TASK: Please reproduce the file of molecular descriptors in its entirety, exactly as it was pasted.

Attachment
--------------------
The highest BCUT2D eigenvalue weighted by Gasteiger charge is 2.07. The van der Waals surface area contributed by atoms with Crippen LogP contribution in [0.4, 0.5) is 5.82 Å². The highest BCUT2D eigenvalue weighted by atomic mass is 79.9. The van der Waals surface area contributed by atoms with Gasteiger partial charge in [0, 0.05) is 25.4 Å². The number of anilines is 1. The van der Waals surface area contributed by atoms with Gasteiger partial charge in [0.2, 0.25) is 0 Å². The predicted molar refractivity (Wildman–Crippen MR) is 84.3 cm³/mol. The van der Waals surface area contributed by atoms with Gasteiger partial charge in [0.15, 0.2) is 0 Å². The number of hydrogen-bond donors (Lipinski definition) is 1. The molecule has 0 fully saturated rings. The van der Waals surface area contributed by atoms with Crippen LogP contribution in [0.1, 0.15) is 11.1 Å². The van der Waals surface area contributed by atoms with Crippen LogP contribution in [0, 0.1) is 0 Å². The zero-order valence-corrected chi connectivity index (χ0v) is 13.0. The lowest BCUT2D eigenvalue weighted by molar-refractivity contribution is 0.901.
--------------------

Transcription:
The highest BCUT2D eigenvalue weighted by Gasteiger charge is 2.07. The van der Waals surface area contributed by atoms with Crippen LogP contribution in [0.4, 0.5) is 5.82 Å². The highest BCUT2D eigenvalue weighted by atomic mass is 79.9. The van der Waals surface area contributed by atoms with Gasteiger partial charge in [0, 0.05) is 25.4 Å². The number of anilines is 1. The van der Waals surface area contributed by atoms with Gasteiger partial charge in [0.2, 0.25) is 0 Å². The predicted molar refractivity (Wildman–Crippen MR) is 84.3 cm³/mol. The van der Waals surface area contributed by atoms with Gasteiger partial charge in [0.15, 0.2) is 0 Å². The number of hydrogen-bond donors (Lipinski definition) is 1. The molecule has 0 fully saturated rings. The van der Waals surface area contributed by atoms with Crippen LogP contribution in [0.1, 0.15) is 11.1 Å². The van der Waals surface area contributed by atoms with Crippen LogP contribution in [0, 0.1) is 0 Å². The zero-order valence-corrected chi connectivity index (χ0v) is 13.0. The lowest BCUT2D eigenvalue weighted by molar-refractivity contribution is 0.901.